Traditionally, the former was more difficult. With all the marketing noise and bombarding messages, getting a prospective customer to actually “listen” was arguably the greatest challenge of all.
However, I’m starting to think that keeping customers is becoming more difficult, or at least will become more difficult.
The reason: mobile apps.
It is outright easy for a consumer to embrace a new financial services provider. Install an app on our mobile phone and you are either a customer right then and there, or at least you are a good way toward that goal. But what happens next is more important to continuing that financial services relationship, and I am not sure enough FIs are thinking about that part of the game.
I’ve tried three new financial services over the last few months — Simple, Lemon and Starbucks’s mobile payments service — and I am amazed by the results. The only one that has become a part of my personal finance lifestyle has been … Starbucks.
Even I don’t fully understand why. I am not a Starbucks junkie — not by a long shot. In fact, I am fully aware of the premium I pay for a Starbucks coffee, and frankly I try to avoid it. So why is it that I am gravitating toward Starbucks in order to use my Starbucks mobile card?
I’ve identified four “sort of” reasons and one main reason:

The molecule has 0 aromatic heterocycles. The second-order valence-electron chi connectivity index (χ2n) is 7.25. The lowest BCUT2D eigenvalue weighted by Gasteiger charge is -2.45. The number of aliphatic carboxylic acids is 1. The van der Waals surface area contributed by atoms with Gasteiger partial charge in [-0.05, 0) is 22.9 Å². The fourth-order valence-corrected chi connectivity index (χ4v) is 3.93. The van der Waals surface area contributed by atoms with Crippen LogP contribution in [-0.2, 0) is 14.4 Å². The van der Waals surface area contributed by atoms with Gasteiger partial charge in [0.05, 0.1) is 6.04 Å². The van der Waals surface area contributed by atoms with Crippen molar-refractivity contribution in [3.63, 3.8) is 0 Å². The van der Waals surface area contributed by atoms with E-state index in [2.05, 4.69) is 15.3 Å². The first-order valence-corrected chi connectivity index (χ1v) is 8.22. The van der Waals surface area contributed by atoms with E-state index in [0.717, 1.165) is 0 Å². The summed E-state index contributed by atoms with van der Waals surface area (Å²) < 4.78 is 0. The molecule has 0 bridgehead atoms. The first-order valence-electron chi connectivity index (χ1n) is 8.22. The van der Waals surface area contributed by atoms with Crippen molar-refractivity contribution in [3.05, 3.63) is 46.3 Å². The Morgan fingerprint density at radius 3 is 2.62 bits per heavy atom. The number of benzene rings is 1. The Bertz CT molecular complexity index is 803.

- The Cool Factor. Damn, it’s cool to pay digitally. I just love the scan-and-go of it.
- The Instantaneous Aspect of It. I buy a coffee and I can literally watch it register on my iPhone. I love that. Why? I have no idea, but there is some satisfaction in literally seeing how my little old iPhone is working within the Starbucks payments system.
- The Loyalty Points. Have you seen how the Starbucks reward stars look on the iPhone? You must see it — even the look of the stars, which bounce around in a virtual cup, are fun to look at.
- The Defined Deliverable. I don’t have to wonder whether a particular store will take my electronic payment. With Starbucks, I know every single store will allow me to pay with my iPhone. This not only takes a question mark out of the equation, but it also removes a potentially stigmatizing episode. (“Oh, you don’t take Google Wallet? Here’s my American Express card, then.”)
But the main reason why I have embraced the Starbucks payment service: reloadability. This is the main, overwhelming shortcoming of Simple, for example. With the Simple, it is hard to add money to the Simple prepaid card. I’ve got to go to the Simple website, and even there it is not easy to figure out how to do it. (Simple is built to provide banking services, so ideally consumers would direct deposit their paychecks into their Simple account. I’m not doing that.) Lemon’s shortcoming is similar. But with Starbucks, I can add funds with two touches.
More thought needs to be put into the usage after becoming a customer. I have a Lemon account on my iPhone, and I loved the onboarding to Lemon — but now what? I have no idea what I am supposed to do with it. If you do, let me know. Reload me.